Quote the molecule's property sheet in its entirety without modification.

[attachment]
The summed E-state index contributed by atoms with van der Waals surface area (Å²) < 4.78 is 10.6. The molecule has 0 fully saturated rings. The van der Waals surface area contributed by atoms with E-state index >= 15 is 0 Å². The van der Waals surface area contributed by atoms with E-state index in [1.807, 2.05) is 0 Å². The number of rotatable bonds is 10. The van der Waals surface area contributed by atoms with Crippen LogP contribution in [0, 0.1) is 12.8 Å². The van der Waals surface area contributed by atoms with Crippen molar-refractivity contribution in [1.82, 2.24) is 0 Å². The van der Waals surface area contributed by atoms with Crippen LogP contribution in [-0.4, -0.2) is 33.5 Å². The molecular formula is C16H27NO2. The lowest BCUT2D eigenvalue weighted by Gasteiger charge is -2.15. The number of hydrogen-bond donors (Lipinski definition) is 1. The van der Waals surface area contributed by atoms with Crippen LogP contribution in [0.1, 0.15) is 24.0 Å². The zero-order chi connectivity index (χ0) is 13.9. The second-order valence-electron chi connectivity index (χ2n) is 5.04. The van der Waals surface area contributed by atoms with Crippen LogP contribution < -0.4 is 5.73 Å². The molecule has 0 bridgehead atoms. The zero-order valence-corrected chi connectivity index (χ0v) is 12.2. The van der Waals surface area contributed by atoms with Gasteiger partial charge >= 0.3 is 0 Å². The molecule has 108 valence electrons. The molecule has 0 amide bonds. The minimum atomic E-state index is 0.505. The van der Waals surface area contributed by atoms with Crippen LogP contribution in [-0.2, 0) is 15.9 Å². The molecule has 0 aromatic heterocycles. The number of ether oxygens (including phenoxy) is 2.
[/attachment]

The summed E-state index contributed by atoms with van der Waals surface area (Å²) < 4.78 is 10.6. The molecule has 0 fully saturated rings. The van der Waals surface area contributed by atoms with E-state index >= 15 is 0 Å². The van der Waals surface area contributed by atoms with E-state index in [1.807, 2.05) is 0 Å². The number of rotatable bonds is 10. The van der Waals surface area contributed by atoms with Crippen LogP contribution in [0, 0.1) is 12.8 Å². The van der Waals surface area contributed by atoms with Crippen molar-refractivity contribution in [1.82, 2.24) is 0 Å². The van der Waals surface area contributed by atoms with Crippen LogP contribution in [-0.4, -0.2) is 33.5 Å². The molecular formula is C16H27NO2. The lowest BCUT2D eigenvalue weighted by Gasteiger charge is -2.15. The number of hydrogen-bond donors (Lipinski definition) is 1. The van der Waals surface area contributed by atoms with Crippen LogP contribution in [0.1, 0.15) is 24.0 Å². The zero-order chi connectivity index (χ0) is 13.9. The second-order valence-electron chi connectivity index (χ2n) is 5.04. The van der Waals surface area contributed by atoms with Crippen LogP contribution < -0.4 is 5.73 Å². The molecule has 0 bridgehead atoms. The zero-order valence-corrected chi connectivity index (χ0v) is 12.2. The van der Waals surface area contributed by atoms with Gasteiger partial charge >= 0.3 is 0 Å². The molecule has 108 valence electrons. The molecule has 0 amide bonds. The minimum atomic E-state index is 0.505. The van der Waals surface area contributed by atoms with Crippen LogP contribution in [-0.2, 0) is 15.9 Å². The molecule has 0 aromatic heterocycles. The number of ether oxygens (including phenoxy) is 2.